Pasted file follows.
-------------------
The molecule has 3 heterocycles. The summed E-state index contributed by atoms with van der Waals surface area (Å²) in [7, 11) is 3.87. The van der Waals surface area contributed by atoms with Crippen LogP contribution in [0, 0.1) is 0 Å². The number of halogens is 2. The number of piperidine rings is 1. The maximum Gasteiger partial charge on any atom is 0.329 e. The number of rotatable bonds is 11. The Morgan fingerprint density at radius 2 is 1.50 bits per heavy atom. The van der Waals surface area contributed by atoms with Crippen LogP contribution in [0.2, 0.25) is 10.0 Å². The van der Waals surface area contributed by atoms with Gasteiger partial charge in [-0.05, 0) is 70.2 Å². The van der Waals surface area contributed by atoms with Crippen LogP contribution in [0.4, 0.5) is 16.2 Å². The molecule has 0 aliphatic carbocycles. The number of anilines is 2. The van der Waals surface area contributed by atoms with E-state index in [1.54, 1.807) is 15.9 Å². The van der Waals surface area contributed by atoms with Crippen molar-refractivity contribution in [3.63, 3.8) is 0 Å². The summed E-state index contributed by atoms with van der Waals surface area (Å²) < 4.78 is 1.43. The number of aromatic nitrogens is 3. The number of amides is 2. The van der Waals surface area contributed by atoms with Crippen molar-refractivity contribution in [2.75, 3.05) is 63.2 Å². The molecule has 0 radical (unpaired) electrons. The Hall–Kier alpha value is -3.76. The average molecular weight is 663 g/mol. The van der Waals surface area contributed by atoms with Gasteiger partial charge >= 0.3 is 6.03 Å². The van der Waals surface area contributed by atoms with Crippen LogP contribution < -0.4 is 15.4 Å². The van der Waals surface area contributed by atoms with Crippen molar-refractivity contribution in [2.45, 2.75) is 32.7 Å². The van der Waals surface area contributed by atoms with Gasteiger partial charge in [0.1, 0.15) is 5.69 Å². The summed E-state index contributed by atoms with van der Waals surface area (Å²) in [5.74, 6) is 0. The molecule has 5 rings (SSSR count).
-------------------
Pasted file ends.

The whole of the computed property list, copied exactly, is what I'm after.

The molecule has 3 heterocycles. The summed E-state index contributed by atoms with van der Waals surface area (Å²) in [7, 11) is 3.87. The van der Waals surface area contributed by atoms with Crippen LogP contribution in [0, 0.1) is 0 Å². The number of halogens is 2. The number of piperidine rings is 1. The maximum Gasteiger partial charge on any atom is 0.329 e. The number of rotatable bonds is 11. The Morgan fingerprint density at radius 2 is 1.50 bits per heavy atom. The van der Waals surface area contributed by atoms with Crippen LogP contribution in [0.2, 0.25) is 10.0 Å². The van der Waals surface area contributed by atoms with Gasteiger partial charge in [-0.05, 0) is 70.2 Å². The van der Waals surface area contributed by atoms with Crippen LogP contribution in [0.4, 0.5) is 16.2 Å². The molecule has 0 aliphatic carbocycles. The number of anilines is 2. The van der Waals surface area contributed by atoms with E-state index in [1.54, 1.807) is 15.9 Å². The van der Waals surface area contributed by atoms with Crippen molar-refractivity contribution in [3.63, 3.8) is 0 Å². The summed E-state index contributed by atoms with van der Waals surface area (Å²) < 4.78 is 1.43. The number of aromatic nitrogens is 3. The number of amides is 2. The van der Waals surface area contributed by atoms with Crippen molar-refractivity contribution in [2.75, 3.05) is 63.2 Å². The molecule has 0 radical (unpaired) electrons. The Hall–Kier alpha value is -3.76. The average molecular weight is 663 g/mol. The van der Waals surface area contributed by atoms with Gasteiger partial charge >= 0.3 is 6.03 Å². The van der Waals surface area contributed by atoms with Crippen LogP contribution < -0.4 is 15.4 Å². The van der Waals surface area contributed by atoms with Crippen molar-refractivity contribution in [2.45, 2.75) is 32.7 Å². The van der Waals surface area contributed by atoms with Gasteiger partial charge in [0.1, 0.15) is 5.69 Å². The summed E-state index contributed by atoms with van der Waals surface area (Å²) in [5.74, 6) is 0. The molecule has 5 rings (SSSR count).